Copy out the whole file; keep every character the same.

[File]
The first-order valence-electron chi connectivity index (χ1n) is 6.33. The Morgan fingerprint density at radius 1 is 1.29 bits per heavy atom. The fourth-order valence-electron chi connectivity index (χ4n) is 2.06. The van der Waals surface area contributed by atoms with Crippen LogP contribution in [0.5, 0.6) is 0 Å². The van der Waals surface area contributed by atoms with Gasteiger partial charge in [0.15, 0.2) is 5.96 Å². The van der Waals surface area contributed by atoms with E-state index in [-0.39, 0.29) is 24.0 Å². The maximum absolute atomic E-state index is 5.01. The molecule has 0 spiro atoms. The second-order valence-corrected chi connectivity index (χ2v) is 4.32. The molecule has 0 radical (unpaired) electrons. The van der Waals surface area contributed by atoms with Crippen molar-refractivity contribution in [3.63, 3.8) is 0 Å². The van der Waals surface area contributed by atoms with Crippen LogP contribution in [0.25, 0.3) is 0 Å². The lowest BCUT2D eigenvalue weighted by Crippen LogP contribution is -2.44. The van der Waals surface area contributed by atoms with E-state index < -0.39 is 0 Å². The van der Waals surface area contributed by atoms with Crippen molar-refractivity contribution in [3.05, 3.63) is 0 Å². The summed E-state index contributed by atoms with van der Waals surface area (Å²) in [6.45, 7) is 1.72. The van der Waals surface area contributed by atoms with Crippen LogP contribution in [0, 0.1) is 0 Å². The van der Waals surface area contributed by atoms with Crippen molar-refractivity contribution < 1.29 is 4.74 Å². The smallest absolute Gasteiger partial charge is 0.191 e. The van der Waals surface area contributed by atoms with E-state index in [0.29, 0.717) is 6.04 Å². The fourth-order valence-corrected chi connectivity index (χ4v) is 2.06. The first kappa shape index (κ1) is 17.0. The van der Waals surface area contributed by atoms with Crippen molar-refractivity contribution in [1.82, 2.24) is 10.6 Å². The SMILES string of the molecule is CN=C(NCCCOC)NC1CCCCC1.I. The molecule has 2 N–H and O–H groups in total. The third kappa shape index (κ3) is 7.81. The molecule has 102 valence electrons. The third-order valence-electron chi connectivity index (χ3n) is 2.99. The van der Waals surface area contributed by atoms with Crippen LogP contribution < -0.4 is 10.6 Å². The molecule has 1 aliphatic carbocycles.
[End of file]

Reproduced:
The first-order valence-electron chi connectivity index (χ1n) is 6.33. The Morgan fingerprint density at radius 1 is 1.29 bits per heavy atom. The fourth-order valence-electron chi connectivity index (χ4n) is 2.06. The van der Waals surface area contributed by atoms with Crippen LogP contribution in [0.5, 0.6) is 0 Å². The van der Waals surface area contributed by atoms with Gasteiger partial charge in [0.15, 0.2) is 5.96 Å². The van der Waals surface area contributed by atoms with E-state index in [-0.39, 0.29) is 24.0 Å². The maximum absolute atomic E-state index is 5.01. The molecule has 0 spiro atoms. The second-order valence-corrected chi connectivity index (χ2v) is 4.32. The molecule has 0 radical (unpaired) electrons. The van der Waals surface area contributed by atoms with Crippen molar-refractivity contribution in [3.63, 3.8) is 0 Å². The van der Waals surface area contributed by atoms with Crippen LogP contribution in [0.25, 0.3) is 0 Å². The lowest BCUT2D eigenvalue weighted by Crippen LogP contribution is -2.44. The van der Waals surface area contributed by atoms with E-state index < -0.39 is 0 Å². The van der Waals surface area contributed by atoms with Crippen molar-refractivity contribution in [3.05, 3.63) is 0 Å². The summed E-state index contributed by atoms with van der Waals surface area (Å²) in [6.45, 7) is 1.72. The van der Waals surface area contributed by atoms with Crippen LogP contribution in [0, 0.1) is 0 Å². The van der Waals surface area contributed by atoms with Crippen molar-refractivity contribution < 1.29 is 4.74 Å². The smallest absolute Gasteiger partial charge is 0.191 e. The van der Waals surface area contributed by atoms with E-state index in [0.29, 0.717) is 6.04 Å². The fourth-order valence-corrected chi connectivity index (χ4v) is 2.06. The first kappa shape index (κ1) is 17.0. The van der Waals surface area contributed by atoms with Crippen molar-refractivity contribution in [1.82, 2.24) is 10.6 Å². The SMILES string of the molecule is CN=C(NCCCOC)NC1CCCCC1.I. The molecule has 2 N–H and O–H groups in total. The third kappa shape index (κ3) is 7.81. The molecule has 102 valence electrons. The third-order valence-electron chi connectivity index (χ3n) is 2.99. The van der Waals surface area contributed by atoms with Crippen LogP contribution < -0.4 is 10.6 Å². The molecule has 1 aliphatic carbocycles.